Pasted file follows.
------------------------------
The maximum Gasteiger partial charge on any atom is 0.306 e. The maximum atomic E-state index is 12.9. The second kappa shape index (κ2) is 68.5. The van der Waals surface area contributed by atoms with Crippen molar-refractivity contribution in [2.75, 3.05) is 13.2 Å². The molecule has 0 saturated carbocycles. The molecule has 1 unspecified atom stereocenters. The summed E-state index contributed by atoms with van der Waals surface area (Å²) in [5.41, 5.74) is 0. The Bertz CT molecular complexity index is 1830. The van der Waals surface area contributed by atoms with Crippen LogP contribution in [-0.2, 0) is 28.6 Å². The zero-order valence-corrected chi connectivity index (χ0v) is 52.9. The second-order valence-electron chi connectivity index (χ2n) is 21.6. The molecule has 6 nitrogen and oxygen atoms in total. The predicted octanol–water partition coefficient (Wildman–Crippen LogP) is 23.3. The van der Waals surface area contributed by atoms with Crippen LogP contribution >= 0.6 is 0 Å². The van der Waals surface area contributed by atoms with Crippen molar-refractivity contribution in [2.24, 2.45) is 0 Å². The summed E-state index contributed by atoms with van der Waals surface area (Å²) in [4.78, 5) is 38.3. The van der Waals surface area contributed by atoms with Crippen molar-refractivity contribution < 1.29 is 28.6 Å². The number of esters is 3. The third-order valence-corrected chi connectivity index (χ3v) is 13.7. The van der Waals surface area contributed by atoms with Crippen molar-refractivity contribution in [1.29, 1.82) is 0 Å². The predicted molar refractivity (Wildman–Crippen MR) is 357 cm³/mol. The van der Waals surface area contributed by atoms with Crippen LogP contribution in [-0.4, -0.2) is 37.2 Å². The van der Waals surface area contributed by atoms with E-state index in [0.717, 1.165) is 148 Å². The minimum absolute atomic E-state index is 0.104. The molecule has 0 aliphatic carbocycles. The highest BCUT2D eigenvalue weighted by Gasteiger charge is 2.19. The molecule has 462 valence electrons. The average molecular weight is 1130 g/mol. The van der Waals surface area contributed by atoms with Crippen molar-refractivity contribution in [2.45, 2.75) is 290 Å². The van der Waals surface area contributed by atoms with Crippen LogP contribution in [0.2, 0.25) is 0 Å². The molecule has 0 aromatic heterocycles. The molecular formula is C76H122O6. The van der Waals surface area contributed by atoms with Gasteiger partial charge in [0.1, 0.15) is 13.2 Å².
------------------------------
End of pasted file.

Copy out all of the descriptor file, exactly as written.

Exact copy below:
The maximum Gasteiger partial charge on any atom is 0.306 e. The maximum atomic E-state index is 12.9. The second kappa shape index (κ2) is 68.5. The van der Waals surface area contributed by atoms with Crippen molar-refractivity contribution in [2.75, 3.05) is 13.2 Å². The molecule has 0 saturated carbocycles. The molecule has 1 unspecified atom stereocenters. The summed E-state index contributed by atoms with van der Waals surface area (Å²) in [5.41, 5.74) is 0. The Bertz CT molecular complexity index is 1830. The van der Waals surface area contributed by atoms with Crippen LogP contribution in [-0.2, 0) is 28.6 Å². The zero-order valence-corrected chi connectivity index (χ0v) is 52.9. The second-order valence-electron chi connectivity index (χ2n) is 21.6. The molecule has 6 nitrogen and oxygen atoms in total. The predicted octanol–water partition coefficient (Wildman–Crippen LogP) is 23.3. The van der Waals surface area contributed by atoms with Crippen LogP contribution >= 0.6 is 0 Å². The van der Waals surface area contributed by atoms with Crippen molar-refractivity contribution in [2.24, 2.45) is 0 Å². The summed E-state index contributed by atoms with van der Waals surface area (Å²) in [4.78, 5) is 38.3. The van der Waals surface area contributed by atoms with Crippen molar-refractivity contribution < 1.29 is 28.6 Å². The number of esters is 3. The third-order valence-corrected chi connectivity index (χ3v) is 13.7. The van der Waals surface area contributed by atoms with Crippen molar-refractivity contribution in [1.29, 1.82) is 0 Å². The predicted molar refractivity (Wildman–Crippen MR) is 357 cm³/mol. The van der Waals surface area contributed by atoms with Crippen LogP contribution in [-0.4, -0.2) is 37.2 Å². The van der Waals surface area contributed by atoms with E-state index in [0.717, 1.165) is 148 Å². The minimum absolute atomic E-state index is 0.104. The molecule has 0 aliphatic carbocycles. The highest BCUT2D eigenvalue weighted by Gasteiger charge is 2.19. The molecule has 462 valence electrons. The average molecular weight is 1130 g/mol. The van der Waals surface area contributed by atoms with Crippen molar-refractivity contribution in [2.45, 2.75) is 290 Å². The van der Waals surface area contributed by atoms with Crippen LogP contribution in [0.2, 0.25) is 0 Å². The molecule has 0 aromatic heterocycles. The molecular formula is C76H122O6. The van der Waals surface area contributed by atoms with Gasteiger partial charge in [0.1, 0.15) is 13.2 Å².